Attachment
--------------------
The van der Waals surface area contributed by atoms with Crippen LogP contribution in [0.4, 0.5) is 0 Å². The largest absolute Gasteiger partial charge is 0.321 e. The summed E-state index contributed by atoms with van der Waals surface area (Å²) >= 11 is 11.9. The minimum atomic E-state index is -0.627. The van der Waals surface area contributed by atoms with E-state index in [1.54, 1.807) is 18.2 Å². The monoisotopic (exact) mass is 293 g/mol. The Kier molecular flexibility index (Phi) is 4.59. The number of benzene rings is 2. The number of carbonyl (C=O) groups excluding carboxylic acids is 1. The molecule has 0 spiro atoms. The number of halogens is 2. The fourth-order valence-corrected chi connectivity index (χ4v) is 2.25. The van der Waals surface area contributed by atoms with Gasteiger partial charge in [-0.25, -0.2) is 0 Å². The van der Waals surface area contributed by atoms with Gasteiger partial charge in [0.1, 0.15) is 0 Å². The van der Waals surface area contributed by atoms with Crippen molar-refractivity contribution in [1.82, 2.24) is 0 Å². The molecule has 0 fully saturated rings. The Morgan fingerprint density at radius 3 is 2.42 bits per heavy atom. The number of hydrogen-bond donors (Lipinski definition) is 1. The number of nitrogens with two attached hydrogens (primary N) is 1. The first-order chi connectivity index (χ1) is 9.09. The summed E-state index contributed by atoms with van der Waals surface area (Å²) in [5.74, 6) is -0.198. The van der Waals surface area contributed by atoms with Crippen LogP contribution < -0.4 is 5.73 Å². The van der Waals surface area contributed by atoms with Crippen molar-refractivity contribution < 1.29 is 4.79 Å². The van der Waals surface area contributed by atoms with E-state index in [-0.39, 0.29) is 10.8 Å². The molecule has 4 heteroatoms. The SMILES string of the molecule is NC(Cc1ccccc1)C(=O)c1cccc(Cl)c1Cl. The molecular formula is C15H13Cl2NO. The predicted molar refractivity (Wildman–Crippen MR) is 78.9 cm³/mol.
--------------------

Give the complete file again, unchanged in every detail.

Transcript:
The van der Waals surface area contributed by atoms with Crippen LogP contribution in [0.4, 0.5) is 0 Å². The largest absolute Gasteiger partial charge is 0.321 e. The summed E-state index contributed by atoms with van der Waals surface area (Å²) >= 11 is 11.9. The minimum atomic E-state index is -0.627. The van der Waals surface area contributed by atoms with E-state index in [1.54, 1.807) is 18.2 Å². The monoisotopic (exact) mass is 293 g/mol. The Kier molecular flexibility index (Phi) is 4.59. The number of benzene rings is 2. The number of carbonyl (C=O) groups excluding carboxylic acids is 1. The molecule has 0 spiro atoms. The number of halogens is 2. The fourth-order valence-corrected chi connectivity index (χ4v) is 2.25. The van der Waals surface area contributed by atoms with Gasteiger partial charge in [-0.25, -0.2) is 0 Å². The van der Waals surface area contributed by atoms with Gasteiger partial charge in [0.1, 0.15) is 0 Å². The van der Waals surface area contributed by atoms with Crippen molar-refractivity contribution in [1.82, 2.24) is 0 Å². The molecule has 0 fully saturated rings. The Morgan fingerprint density at radius 3 is 2.42 bits per heavy atom. The number of hydrogen-bond donors (Lipinski definition) is 1. The number of nitrogens with two attached hydrogens (primary N) is 1. The first-order chi connectivity index (χ1) is 9.09. The summed E-state index contributed by atoms with van der Waals surface area (Å²) in [5.74, 6) is -0.198. The van der Waals surface area contributed by atoms with Crippen LogP contribution < -0.4 is 5.73 Å². The van der Waals surface area contributed by atoms with Crippen molar-refractivity contribution < 1.29 is 4.79 Å². The van der Waals surface area contributed by atoms with E-state index in [-0.39, 0.29) is 10.8 Å². The molecule has 4 heteroatoms. The SMILES string of the molecule is NC(Cc1ccccc1)C(=O)c1cccc(Cl)c1Cl. The molecular formula is C15H13Cl2NO. The predicted molar refractivity (Wildman–Crippen MR) is 78.9 cm³/mol.